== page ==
Economist, writer and Patron of Humanists UK
Samuel Brittan was born in 1933. He has been an economic commentator on the Financial Times since 1966. Prior to this he was economics editor of The Observer (1961-64) and an adviser at the Department of Economic Affairs (1965).
He is an honorary Fellow of Jesus College, Cambridge and an honorary Doctor of Letters (Heriot-Watt University, Edinburgh). He has been visiting professor at the Chicago Law School, a visiting Fellow of Nuffield College, Oxford, and an honorary professor of politics at Warwick.
He has been awarded the George Orwell, Senior Harold Wincott and Ludwig Erhard prizes. He was a member of the Peacock Committee on the Finance of the BBC (1985-86). He was knighted in 1993 for “services to economic journalism” and also in that year became a Chevalier de la Legion d’Honneur. His Financial Times column appears on alternate Fridays.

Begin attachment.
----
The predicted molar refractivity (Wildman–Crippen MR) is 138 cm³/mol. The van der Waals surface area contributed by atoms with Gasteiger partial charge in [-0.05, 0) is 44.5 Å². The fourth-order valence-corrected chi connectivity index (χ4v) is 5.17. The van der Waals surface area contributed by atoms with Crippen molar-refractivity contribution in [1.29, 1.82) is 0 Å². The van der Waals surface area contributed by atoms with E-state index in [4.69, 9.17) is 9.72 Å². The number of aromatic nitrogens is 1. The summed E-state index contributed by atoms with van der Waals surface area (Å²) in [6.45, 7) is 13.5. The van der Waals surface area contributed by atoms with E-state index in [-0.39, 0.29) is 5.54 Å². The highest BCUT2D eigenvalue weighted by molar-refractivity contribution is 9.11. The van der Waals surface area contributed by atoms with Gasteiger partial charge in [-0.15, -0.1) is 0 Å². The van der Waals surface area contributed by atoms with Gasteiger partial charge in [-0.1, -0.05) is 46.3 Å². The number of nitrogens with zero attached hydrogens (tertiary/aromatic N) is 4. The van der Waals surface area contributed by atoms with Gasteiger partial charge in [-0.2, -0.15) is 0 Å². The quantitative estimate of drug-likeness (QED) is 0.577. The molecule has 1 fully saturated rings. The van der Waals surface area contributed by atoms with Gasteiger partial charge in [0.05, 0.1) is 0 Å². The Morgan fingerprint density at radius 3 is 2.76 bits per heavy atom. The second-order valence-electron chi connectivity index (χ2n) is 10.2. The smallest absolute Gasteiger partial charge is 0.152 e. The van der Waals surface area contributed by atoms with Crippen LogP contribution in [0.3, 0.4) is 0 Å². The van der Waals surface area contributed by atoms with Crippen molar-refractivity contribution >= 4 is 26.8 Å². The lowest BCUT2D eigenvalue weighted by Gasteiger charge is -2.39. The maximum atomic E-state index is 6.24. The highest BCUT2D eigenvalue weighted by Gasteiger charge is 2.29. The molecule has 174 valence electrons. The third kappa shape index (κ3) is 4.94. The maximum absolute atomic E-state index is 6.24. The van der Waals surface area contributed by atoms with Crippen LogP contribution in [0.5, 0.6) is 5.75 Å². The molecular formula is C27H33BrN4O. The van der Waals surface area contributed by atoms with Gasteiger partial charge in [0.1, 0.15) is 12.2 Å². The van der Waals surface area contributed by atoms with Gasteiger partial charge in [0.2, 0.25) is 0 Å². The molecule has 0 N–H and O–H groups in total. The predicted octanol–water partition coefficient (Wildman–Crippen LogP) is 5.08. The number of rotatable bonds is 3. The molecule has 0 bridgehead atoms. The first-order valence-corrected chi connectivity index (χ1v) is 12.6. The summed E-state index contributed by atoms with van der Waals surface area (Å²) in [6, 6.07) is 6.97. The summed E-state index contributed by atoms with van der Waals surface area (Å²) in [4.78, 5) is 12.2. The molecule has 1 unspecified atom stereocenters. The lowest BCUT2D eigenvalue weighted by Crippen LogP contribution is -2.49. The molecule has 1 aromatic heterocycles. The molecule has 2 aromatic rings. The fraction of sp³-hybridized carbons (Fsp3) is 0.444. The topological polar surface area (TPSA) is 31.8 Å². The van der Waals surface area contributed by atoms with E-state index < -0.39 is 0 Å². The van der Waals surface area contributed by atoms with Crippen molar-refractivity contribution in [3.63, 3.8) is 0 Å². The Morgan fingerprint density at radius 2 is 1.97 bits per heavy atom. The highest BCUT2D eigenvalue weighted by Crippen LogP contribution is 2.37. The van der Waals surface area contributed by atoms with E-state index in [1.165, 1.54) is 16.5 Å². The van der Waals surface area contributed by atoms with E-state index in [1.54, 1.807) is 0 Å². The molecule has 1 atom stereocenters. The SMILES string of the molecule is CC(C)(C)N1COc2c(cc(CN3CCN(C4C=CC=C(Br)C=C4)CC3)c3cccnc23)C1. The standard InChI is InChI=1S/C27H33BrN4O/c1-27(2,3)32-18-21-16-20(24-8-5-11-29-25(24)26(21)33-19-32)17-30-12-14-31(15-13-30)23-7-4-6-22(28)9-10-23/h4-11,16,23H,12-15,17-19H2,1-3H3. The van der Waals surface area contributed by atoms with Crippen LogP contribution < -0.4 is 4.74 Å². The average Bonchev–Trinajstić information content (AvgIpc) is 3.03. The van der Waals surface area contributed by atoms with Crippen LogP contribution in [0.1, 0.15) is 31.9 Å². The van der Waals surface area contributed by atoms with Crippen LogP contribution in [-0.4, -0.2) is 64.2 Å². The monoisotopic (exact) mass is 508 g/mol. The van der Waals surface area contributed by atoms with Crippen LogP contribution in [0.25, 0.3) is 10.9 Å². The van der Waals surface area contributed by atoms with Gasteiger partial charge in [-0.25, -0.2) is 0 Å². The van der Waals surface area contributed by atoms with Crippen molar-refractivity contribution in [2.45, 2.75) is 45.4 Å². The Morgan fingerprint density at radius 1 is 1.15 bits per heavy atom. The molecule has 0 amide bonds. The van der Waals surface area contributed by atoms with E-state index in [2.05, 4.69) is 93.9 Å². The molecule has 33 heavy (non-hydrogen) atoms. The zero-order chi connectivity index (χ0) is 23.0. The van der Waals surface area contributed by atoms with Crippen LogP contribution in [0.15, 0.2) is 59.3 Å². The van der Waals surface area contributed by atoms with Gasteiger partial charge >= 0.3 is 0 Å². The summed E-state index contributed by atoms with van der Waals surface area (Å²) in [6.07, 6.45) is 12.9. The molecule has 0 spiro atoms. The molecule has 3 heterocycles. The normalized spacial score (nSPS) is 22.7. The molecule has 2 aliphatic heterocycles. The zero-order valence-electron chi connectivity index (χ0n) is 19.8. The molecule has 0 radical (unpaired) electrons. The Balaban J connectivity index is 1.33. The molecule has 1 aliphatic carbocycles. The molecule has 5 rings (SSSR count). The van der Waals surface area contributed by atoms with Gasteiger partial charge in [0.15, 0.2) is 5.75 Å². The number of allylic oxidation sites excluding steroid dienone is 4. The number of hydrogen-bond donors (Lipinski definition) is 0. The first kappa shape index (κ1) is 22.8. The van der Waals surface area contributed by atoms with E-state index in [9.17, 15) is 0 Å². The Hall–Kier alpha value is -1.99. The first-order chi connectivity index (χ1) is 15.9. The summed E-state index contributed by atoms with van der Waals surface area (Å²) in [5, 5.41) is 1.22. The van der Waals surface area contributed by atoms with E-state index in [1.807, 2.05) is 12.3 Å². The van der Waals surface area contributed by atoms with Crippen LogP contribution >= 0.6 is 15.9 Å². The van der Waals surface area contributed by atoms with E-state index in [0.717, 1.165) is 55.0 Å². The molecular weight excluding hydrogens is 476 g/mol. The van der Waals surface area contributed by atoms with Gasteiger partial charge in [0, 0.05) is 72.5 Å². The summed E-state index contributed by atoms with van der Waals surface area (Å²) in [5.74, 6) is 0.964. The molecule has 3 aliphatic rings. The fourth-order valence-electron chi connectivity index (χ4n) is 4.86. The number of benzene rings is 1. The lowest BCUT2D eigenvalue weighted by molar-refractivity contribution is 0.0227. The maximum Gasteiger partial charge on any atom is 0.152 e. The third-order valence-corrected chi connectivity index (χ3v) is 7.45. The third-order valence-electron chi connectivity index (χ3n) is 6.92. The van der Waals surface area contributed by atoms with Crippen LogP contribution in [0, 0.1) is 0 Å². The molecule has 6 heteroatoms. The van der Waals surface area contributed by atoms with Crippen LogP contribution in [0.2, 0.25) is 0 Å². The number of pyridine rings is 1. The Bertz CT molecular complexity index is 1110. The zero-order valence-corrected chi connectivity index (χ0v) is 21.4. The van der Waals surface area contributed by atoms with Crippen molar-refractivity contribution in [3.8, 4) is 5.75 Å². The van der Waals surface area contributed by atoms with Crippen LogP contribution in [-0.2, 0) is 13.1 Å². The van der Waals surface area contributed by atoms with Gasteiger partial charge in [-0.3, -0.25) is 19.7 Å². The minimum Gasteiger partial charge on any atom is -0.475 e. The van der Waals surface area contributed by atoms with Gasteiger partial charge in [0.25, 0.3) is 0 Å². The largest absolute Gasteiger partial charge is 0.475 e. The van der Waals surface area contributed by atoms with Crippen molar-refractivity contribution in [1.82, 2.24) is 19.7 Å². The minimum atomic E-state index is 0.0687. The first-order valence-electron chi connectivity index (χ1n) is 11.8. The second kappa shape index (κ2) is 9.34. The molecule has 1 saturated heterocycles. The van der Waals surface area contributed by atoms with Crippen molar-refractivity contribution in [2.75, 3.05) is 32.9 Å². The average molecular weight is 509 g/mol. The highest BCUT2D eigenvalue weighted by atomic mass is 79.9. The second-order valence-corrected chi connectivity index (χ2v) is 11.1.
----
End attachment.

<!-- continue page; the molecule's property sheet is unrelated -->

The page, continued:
In March 1981, when 364 leading economists wrote a letter to The Times criticising Margaret Thatcher’s economic policy, Brittan was one of the few commentators to openly defend the Conservative government’s policy.
His many publications include: Left or Right: The Bogus Dilemma (Secker & Warburg, 1968); Capitalism and the Permissive Society (Macmillan, 1973); The Economic Consequences of Democracy (Temple Smith, 1977); Capitalism With A Human Face (Edward Elgar, 1995); Essays, Moral, Political and Economic (Edinburgh University Press, 1998); Samuel Brittan, Against The Flow (Grove Atlantic Ltd., 2005).
See also his website